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dc.contributor.authorClear, Tony
dc.date.accessioned2009-05-27T22:14:25Z
dc.date.available2009-05-27T22:14:25Z
dc.date.copyright2002
dc.date.created2002
dc.date.issued2009-05-27T22:14:25Z
dc.identifier.citationCSS Journal, 10, 2, 1-7
dc.identifier.urihttp://hdl.handle.net/10292/558
dc.description.abstractThis paper urges a rather more critical view of e-learning than that taken to date. It is argued that strong forces are converging to redefine education as a commercial rather than public activity, of which e-learning is one element. Inherently different perceptions of the teaching and learning process, based upon a commercial rather than a public model, combined with a certain amount of naïve technological progressivism are challenging the role of higher education. Poor implementations based upon flawed assumptions are also likely to lead to an e-learning bust in much the same way as the dot com phenomenon has collapsed under the weight of its own hype. The case is argued for diverse and informed models of education (including e-learning approaches) that nurture local cultures and values, and produce socialized, adaptable and capable citizens rather than captive globalised consumers, colonized by monoculture online.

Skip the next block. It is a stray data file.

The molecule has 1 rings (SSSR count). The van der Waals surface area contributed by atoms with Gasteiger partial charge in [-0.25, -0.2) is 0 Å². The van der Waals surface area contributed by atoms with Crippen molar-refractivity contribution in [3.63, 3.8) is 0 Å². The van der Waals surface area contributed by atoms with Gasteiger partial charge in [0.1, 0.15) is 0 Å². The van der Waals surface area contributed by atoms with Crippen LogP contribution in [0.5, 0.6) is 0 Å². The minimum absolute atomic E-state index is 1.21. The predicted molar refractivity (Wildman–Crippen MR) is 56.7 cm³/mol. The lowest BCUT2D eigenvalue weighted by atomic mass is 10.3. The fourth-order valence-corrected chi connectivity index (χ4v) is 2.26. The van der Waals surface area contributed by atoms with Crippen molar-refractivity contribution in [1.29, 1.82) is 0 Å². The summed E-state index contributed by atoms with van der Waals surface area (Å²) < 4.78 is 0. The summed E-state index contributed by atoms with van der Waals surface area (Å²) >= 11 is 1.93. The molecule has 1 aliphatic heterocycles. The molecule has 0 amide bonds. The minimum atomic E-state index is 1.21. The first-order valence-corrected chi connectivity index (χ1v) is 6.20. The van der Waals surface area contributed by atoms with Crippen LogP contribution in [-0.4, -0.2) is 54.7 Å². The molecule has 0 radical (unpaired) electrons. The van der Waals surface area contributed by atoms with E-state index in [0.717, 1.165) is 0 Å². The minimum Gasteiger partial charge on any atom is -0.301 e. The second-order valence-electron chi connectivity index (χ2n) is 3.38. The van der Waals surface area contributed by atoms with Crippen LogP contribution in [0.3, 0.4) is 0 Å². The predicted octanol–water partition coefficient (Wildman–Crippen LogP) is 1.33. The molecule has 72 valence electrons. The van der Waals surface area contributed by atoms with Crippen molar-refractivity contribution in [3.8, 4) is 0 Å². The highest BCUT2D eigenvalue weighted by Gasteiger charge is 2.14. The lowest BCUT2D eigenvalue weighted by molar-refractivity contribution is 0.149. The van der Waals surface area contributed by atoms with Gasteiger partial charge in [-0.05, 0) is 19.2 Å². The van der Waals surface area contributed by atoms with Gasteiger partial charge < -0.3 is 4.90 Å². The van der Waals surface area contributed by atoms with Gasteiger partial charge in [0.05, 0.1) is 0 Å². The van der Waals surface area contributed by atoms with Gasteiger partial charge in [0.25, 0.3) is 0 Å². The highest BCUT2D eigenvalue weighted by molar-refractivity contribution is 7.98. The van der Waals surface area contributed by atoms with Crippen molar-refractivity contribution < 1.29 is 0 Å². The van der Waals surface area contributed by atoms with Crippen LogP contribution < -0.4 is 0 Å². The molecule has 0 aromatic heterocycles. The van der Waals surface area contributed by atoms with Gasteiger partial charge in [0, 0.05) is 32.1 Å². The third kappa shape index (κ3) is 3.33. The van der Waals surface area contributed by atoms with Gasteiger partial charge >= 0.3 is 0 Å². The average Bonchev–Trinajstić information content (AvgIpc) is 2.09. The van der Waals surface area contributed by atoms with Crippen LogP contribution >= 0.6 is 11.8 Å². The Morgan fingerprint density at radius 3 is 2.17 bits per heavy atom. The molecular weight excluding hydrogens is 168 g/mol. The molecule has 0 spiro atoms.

dc.publisherCSS Journal
dc.rightsNOTICE: this is the author’s version of a work that was accepted for publication. Changes resulting from the publishing process, such as peer review, editing, corrections, structural formatting, and other quality control mechanisms may not be reflected in this document. Changes may have been made to this work since it was submitted for publication. A definitive version was subsequently published in (see Citation). The original publication is available at (see Publisher's Version).
dc.sourceCSS Journal, 10, 2, 1-7
dc.titleE-learning or e-lemmings? Who pipes the tune?
dc.typeJournal Article
dc.rights.accessrightsOpenAccess


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